A Day In The Sun
The image is a simple text-based graphic for a newsletter titled "NEWSLETTER S1 V4." with a date of December 22, 2023. Below the title, it states "By Paul Earle," indicating the author. The text further reads "Musings with a dash of bluster at the intersection of brands, creativity, and entrepreneurship" which suggests the content theme of the newsletter. At the bottom, a playful comment adds "[4-minute read; 2 if you skim; 0 minutes if you blow this off entirely]," which humorously estimates the time it would take to engage with the newsletter's content depending on the reader's level of interest. The text is set against a plain white background, with the title in bold orange letters and the rest of the text in black.
The image contains a screenshot of a text conversation, overlaid with a title "A HIGH BAR" in red at the top. The conversation starts with a message asking about new brands that have caught attention, inviting a reply with the note that "New" means "five years old or younger." It then discusses a brand named GOODLES, led by Jen Zeszut, which has garnered an enthusiastic response from fans. These fans express their excitement with expletives, leading the company to keep a "swear jar" in the office. The message introduces "The Swear Jar Bar" as a new standard for gauging the appeal of new products and brands. Below this description, there's an iMessage text bubble with the sender saying, "I’m going out of my f****** mind for GOODLES" indicating the sender's high praise for the product. The message is marked as "Delivered." The background is white with the text primarily in black, except for the title and the swear word which are redacted with a blue bar.
The image features a title "A FRONT ROW SEAT AT THE REVOLUTION, REVISITED" in bold red text at the top, indicating a reflection on past business revolutions.

A Front Row Seat At The Revolution, Revisited

In late 2017 and throughout 2018, in conjunction with Forbes and Northwestern's Kellogg School of Management, I scoured the consumer world for the most interesting and exciting new ventures. Newbies were popping up in abundance and many were seemingly poised to turn huge categories upside down. Here are the 12 we selected.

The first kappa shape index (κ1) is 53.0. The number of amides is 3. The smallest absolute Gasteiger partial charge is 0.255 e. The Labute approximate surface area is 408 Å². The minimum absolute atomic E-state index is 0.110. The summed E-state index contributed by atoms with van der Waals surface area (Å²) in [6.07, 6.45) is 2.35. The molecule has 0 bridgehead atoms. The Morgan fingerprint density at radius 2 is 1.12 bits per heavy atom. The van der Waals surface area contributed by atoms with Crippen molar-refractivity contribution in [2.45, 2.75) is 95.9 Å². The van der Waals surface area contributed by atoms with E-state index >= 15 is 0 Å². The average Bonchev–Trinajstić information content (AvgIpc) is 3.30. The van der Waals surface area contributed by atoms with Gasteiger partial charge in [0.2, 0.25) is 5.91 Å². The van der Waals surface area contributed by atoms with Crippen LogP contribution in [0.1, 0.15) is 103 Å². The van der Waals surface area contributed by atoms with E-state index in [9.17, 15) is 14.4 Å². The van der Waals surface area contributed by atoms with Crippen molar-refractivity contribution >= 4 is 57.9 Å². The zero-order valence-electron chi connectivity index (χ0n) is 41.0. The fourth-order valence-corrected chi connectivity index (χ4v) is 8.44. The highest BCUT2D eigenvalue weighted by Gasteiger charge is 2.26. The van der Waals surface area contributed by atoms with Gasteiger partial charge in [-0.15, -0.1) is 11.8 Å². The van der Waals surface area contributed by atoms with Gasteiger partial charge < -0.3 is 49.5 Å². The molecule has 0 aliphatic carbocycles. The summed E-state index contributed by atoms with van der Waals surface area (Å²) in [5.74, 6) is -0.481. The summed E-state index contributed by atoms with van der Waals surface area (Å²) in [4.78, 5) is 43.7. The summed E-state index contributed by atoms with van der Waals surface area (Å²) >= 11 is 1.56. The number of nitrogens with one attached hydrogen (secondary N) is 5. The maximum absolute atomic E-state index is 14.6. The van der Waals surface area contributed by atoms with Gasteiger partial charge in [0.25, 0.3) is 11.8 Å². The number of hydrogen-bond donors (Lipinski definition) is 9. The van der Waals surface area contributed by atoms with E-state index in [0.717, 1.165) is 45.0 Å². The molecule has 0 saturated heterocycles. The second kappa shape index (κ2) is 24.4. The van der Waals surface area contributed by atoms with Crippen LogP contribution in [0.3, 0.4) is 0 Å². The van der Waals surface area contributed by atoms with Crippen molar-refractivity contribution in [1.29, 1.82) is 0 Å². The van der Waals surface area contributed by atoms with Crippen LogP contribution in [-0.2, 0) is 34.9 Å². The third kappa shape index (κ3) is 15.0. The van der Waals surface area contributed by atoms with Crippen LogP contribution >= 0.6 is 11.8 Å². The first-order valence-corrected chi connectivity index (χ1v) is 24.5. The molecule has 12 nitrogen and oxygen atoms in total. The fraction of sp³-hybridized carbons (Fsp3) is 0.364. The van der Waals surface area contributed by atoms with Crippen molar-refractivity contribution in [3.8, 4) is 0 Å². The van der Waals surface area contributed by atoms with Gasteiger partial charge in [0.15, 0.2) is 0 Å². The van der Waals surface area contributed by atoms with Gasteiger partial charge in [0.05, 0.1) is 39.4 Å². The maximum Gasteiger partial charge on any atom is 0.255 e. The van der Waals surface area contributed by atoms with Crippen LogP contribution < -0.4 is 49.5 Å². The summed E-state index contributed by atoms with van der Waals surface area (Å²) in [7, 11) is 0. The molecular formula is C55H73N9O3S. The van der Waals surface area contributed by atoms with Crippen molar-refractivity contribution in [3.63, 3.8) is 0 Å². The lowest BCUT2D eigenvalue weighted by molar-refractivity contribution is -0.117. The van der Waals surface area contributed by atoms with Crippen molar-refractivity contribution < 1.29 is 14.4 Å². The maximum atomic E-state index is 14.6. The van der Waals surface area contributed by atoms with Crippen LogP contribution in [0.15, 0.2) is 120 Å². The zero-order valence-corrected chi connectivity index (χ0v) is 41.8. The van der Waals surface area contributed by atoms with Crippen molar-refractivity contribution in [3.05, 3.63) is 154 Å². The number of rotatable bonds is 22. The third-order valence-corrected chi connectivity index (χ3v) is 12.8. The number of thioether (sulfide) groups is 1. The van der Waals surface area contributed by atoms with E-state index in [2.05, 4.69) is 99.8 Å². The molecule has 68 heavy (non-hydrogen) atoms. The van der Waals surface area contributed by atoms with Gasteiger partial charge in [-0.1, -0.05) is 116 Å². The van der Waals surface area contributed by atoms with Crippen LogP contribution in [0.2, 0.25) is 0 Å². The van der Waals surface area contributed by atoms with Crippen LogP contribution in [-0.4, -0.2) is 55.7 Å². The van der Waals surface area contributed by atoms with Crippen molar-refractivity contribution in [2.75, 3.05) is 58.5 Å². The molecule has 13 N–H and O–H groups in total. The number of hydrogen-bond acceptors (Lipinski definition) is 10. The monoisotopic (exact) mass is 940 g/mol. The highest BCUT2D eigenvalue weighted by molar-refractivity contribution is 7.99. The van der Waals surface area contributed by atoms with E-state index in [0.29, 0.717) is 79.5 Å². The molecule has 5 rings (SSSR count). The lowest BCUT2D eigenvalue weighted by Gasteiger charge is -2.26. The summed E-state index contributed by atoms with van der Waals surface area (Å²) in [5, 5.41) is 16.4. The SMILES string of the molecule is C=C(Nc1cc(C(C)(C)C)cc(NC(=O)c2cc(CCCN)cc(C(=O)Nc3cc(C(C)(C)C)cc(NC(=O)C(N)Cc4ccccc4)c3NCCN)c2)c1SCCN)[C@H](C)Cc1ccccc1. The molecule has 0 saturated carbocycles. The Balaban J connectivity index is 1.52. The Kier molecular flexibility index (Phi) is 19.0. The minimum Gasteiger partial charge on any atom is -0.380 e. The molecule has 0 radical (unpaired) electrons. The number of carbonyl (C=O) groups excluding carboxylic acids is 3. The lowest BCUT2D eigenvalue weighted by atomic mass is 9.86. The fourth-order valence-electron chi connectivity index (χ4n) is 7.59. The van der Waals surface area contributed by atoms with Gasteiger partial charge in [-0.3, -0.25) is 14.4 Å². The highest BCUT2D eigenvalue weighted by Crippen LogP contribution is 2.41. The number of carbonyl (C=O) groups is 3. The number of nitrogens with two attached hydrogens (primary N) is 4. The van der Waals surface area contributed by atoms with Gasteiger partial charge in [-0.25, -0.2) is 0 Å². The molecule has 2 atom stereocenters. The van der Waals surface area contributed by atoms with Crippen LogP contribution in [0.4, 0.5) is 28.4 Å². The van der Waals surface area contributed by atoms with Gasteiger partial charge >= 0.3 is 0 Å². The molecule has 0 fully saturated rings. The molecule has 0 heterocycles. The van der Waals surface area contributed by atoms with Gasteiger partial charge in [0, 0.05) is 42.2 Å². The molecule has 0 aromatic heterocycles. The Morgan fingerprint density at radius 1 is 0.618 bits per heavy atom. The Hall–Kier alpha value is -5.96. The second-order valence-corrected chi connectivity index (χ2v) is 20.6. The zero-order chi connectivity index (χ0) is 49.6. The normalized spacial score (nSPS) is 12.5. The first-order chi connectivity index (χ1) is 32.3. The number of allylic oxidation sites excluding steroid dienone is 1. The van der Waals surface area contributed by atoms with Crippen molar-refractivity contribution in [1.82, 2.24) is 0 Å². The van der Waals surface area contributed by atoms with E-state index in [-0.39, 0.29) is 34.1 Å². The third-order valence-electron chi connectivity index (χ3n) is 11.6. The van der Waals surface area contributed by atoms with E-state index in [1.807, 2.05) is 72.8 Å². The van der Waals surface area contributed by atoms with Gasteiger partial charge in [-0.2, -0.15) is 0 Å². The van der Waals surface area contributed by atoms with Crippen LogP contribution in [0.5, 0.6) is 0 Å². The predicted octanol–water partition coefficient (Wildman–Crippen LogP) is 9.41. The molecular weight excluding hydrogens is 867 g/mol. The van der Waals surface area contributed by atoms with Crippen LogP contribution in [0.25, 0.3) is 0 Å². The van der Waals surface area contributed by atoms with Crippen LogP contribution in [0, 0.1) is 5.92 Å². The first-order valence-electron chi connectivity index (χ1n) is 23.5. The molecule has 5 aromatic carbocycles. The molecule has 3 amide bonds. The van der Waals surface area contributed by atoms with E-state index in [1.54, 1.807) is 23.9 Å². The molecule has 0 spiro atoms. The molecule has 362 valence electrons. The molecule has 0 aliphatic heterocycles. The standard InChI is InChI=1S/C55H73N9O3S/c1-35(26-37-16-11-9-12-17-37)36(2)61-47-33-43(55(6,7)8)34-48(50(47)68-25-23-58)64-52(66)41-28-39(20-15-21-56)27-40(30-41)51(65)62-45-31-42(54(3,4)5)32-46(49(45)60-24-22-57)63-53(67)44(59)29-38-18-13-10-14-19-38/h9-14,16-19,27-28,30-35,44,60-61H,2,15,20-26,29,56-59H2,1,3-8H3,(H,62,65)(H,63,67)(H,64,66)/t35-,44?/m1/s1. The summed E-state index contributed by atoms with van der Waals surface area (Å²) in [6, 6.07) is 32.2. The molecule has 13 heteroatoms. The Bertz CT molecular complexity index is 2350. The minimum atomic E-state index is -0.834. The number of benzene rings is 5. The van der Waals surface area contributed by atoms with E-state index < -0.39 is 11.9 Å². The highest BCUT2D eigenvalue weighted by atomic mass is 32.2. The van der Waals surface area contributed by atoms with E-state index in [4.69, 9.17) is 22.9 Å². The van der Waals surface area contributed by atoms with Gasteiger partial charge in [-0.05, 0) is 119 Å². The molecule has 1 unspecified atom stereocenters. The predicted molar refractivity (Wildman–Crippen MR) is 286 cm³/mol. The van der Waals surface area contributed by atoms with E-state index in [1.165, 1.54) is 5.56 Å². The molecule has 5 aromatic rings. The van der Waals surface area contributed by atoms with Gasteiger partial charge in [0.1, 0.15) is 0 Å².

Looking back, some of these brands did enjoy great outcomes, and continue to thrive. But many other "belles of the ball" five years ago are having real trouble today… both in the above set and beyond. What is becoming crystal clear—to me, my partners, investors, potential acquirers, even consumers—is that basic fundamentals really matter. Do you have a path to profitability? Are you loved or just liked… are you F-bomb worthy? How about distribution beyond your website? Of course all answers must be yes. But not that long ago, many smart people believed that new brands could achieve glory through brute force alone. What's your view?
Observations Around The Brandscape

Some logic: (1) If you're introducing something, then (2) it must be named, and (3) if it must be named, then (4) darn it all, it should be named well.

Exhibit A of the power of naming: this Halloween LTO from Pottery Barn. It's not just any ghost; it's Gus the Ghost. I believe that naming this thing, especially so artfully, is why it became a bestseller. Kudos to Pottery Barn. And a hearty "boooooooo" to the NBA for introducing what is actually a big new idea for an in-season tournament, and calling it simply… that's right, "The In-Season Tournament." Seriously, NBA? That's gross negligence. Don't you agree? Making this clunker even more egregioun is that creating a compelling handle and story for this tourney would be, well a layup. (NBA, call me… we'll solve this in 24 hours)

Do this…

… not that
Speaking of sports and naming, my scorn for the NBA is counterbalanced by my appreciation of the NFL for this small-but-mighty temporary twist on their Twitter/X home page after it became apparent that Taylor Swift was dating one of their own. PS: I love this photo for many reasons, one of them being Mrs. Kelce, whose reaction to her son's big touchdown is quite different from T-Swizzle's. While I have your attention, gratitude to all sports moms.